It is possible to exclude from the beginning the effect of the law on material change if a refund guarantee, properly construed, in fact imposes primary liability on the refund guarantor (generally known as a demand guarantee or performance bond). This means that such a guarantee operates autonomously from the underlying shipbuilding contract and so any amendments to that contract, consented to or not, are irrelevant to the refund guarantor’s liability under the relevant guarantee.
Whether a payment or refund guarantee issued in favour of a buyer or builder will be considered by the English courts to be a traditional “see to it” guarantee or an “on demand” guarantee will depend upon the court undertaking an examination of the “words actually used by the parties”3 and contained within the instrument itself and “construing the instrument in its factual and contractual context having regard to its commercial purpose”.4
In Wuhan Guoyu,the Court of Appeal identified four factors that create a presumption in favour of a demand guarantee. In particular, Longmore L.J. endorsed the statement in the eleventh edition of Paget’s Law of Banking5 that “where an instrument (i) relates to an underlying transaction between the parties in different jurisdictions, (ii) is issued by a bank, (iii) contains an undertaking to pay “on demand” (with or without the words “first” and/or “written”) and (iv) does not contain clauses excluding or limiting the defences available to a guarantor, it will almost always be construed as a demand guarantee...” (the “Paget’s Presumption”).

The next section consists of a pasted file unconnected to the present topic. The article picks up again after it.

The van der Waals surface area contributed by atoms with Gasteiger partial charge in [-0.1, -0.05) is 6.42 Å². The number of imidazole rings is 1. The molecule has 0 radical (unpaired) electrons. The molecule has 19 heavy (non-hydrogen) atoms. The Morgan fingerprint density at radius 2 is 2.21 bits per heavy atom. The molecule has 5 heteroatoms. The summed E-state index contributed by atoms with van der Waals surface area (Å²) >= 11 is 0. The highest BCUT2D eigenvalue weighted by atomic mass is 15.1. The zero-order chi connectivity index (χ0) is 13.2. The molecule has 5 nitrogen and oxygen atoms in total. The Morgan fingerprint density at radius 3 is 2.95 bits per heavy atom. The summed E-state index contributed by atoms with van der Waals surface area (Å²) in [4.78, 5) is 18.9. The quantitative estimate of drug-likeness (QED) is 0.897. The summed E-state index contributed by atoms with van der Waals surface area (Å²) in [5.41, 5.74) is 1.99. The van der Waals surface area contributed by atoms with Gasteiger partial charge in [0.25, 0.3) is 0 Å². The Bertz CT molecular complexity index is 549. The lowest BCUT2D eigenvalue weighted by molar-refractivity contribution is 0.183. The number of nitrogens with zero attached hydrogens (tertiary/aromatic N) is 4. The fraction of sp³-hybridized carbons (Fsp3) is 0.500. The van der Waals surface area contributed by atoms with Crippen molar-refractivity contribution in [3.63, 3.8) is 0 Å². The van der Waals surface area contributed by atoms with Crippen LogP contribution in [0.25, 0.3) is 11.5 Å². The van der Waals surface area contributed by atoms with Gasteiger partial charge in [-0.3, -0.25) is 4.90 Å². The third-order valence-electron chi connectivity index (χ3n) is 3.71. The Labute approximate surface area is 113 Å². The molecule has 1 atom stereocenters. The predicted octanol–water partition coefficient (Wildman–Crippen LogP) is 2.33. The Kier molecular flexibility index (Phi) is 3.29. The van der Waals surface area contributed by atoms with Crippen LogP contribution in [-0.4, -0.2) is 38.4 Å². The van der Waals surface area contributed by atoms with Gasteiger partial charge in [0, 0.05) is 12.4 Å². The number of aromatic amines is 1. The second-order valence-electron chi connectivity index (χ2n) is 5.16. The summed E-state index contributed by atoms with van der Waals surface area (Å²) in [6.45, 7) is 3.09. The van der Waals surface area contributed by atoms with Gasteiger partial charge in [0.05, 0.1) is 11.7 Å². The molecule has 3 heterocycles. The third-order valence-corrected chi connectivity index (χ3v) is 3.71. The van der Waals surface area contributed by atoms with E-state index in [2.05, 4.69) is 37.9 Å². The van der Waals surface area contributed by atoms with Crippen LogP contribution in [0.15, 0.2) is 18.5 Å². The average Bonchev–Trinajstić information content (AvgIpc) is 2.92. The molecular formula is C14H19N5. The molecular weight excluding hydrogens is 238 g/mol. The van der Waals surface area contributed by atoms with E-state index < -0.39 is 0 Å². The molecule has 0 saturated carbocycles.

The fourth factor giving rise to the presumption of a demand guarantee refers to the so-called “anti-avoidance” clauses (also called “anti-discharge” or “indulgence” clauses whereby amendments or variations to the shipbuilding contract are said not to discharge the guarantor from liability). However, case law has suggested that only the first three factors are important, and that the presence or absence of an anti-avoidance clause is neutral. In Gold Coast, a refund guarantee given in the context of the construction of a ship which included an anti-avoidance clause was held to be a performance bond by the Court of Appeal. The Court found that there could be a number of possible reasons for including such a clause; for example, “it could have been inserted simply to ensure that the rule applicable to true guarantees did not apply to this instrument”.6 The Wuhan and Gold Coast approaches were subsequently applied in Caterpillar Motoren GmbH & Co. KG v Mutual Benefits Assurance Co.7, where Teare J. held that, although the relevant bonds contained clauses that failed to satisfy the fourth condition of Paget’s Presumption, as a matter of construction this was not “fatal” to the application of the presumption.